This is my latest iteration of my Labor Day history, which I have posted here on several Labor Days, and also on Yahoo Voices.
In these days when Labor Day is generally marked by barbeques and sales, it is easy to forget that the holiday was first celebrated in the throes of the labor movement. It was meant to honor workers and their rights to organize and have a day of leisure to spend with their families. These rights were slowly being won, but not without sacrifice and blood.
The first Labor Day in the US was celebrated in 1882 in New York City, with a parade from City Hall to Union Square. The day was Tuesday, September 5, and the march was organized by the Central Labor Union. The idea has been attributed to two labor organizers, Peter Maguire who was one of the founders of the AFL, or Matthew Maguire, who at the time was Secretary of the Central Labor Union in New York City. The following year, another parade was held on September 5; in 1884 it was moved to the first Monday in September. A movement began for legislation to make the day official, at first as a state holiday in several states. In 1886, a General Strike eventually led to the establishment of the 8-hour work day. The first state to make Labor Day a holiday was Oregon, on February 21, 1887.
Attempts to make it a federal holiday were unsuccessful. Then in 1894 the Pullman car workers went on strike in Chicago, effectively shutting down rail traffic out of the city. On July 4 (ironically) President Cleveland sent in the National Guard which violently broke up the strike. The leaders, including Eugene V. Debs, were arrested. The nation's attention became drawn to labor, and on June 28, 1894 Congress passed Labor Day into law. There was some controversy about when the holiday should be, with the international unions wanting May 1, which in Europe was becoming Labor's celebration. President Cleveland was one of the voices against this, and the first Monday in September prevailed. Many complain that we should celebrate labor with the rest of the world on May 1st, but the first Monday in September is the day American labor originally chose for itself. Whatever Cleveland's motivations for opposing May 1st, we have reason to celebrate this day.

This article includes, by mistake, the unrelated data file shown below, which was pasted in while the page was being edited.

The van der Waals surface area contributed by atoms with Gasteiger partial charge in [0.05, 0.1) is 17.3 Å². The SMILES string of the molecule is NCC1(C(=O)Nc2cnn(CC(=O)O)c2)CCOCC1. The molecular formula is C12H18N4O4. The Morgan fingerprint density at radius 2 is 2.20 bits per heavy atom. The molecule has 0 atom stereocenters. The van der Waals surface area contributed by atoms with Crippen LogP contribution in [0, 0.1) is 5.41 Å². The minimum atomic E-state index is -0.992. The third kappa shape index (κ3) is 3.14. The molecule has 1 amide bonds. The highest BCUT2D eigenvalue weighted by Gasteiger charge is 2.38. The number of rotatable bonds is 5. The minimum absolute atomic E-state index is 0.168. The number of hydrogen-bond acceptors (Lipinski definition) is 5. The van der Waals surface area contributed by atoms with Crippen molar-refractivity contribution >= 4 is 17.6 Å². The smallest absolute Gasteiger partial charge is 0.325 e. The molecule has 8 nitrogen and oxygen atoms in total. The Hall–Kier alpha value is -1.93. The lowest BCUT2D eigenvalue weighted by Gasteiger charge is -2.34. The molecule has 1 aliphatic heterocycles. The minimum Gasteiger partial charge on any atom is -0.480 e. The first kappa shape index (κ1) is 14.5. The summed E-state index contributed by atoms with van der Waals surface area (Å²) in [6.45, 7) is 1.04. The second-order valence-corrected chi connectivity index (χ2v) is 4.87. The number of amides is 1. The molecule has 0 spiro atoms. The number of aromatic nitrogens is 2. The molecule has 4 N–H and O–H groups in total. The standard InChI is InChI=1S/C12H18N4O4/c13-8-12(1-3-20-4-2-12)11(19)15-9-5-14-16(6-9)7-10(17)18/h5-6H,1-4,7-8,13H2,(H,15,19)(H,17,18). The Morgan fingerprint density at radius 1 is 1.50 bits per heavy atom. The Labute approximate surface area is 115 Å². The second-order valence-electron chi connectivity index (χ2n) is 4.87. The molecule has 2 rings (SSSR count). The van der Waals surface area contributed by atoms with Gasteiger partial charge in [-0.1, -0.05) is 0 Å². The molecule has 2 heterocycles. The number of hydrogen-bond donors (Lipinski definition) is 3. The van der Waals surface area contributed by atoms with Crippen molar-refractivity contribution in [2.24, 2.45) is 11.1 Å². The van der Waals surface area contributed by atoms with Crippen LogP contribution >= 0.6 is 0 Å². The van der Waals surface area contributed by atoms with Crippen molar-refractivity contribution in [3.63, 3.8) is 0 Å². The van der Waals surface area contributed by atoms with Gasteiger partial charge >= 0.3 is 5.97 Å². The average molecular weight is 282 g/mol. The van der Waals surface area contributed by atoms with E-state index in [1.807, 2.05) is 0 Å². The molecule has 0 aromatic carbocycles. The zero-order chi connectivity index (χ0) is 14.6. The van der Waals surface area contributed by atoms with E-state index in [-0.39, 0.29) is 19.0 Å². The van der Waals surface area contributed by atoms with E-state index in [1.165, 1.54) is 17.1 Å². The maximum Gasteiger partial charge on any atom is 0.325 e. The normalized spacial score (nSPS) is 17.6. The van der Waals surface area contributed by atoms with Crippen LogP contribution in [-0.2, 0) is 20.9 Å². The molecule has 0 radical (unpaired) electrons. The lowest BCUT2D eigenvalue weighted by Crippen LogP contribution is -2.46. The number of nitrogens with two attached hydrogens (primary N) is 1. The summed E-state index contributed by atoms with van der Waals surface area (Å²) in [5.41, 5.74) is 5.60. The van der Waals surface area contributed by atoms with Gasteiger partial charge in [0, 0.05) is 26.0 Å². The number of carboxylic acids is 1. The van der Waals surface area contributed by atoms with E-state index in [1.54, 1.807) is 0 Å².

This year, with the celebrations marking the 50th anniversary of the March for Jobs and Freedom, we have had many commemorations honoring Martin Luther King, who is now the best known organizer of the March, but the idea came from A. Philip Randolph, international president of the Brotherhood of Sleeping Car Porters, vice president of the AFL-CIO, and the elder statesman of the civil rights movement.
The labor movement continues, with Cesar Chavez and Delores Huerta organizing the United Farm Workers in the 1960's and 1970's, and the Service Workers' International Union more recently. When Ronald Reagan broke the Air Traffic Controllers' strike, he marked a government shift away from supportive labor policies that still continues. We see it in Wisconsin's protests, in "education reform" circles, in "right to work" laws. Current strikes of fast food workers and Walmart workers as well as fights over the minimum wage are the latest efforts by exploited workers to organize. Unionized workers are only a small percentage of all workers today. The labor movement is not a piece of our history, it still goes on.
So this year let us mark Labor Day, the unofficial end of summer, as we mark Memorial Day, its unofficial beginning - remembering fallen heroes.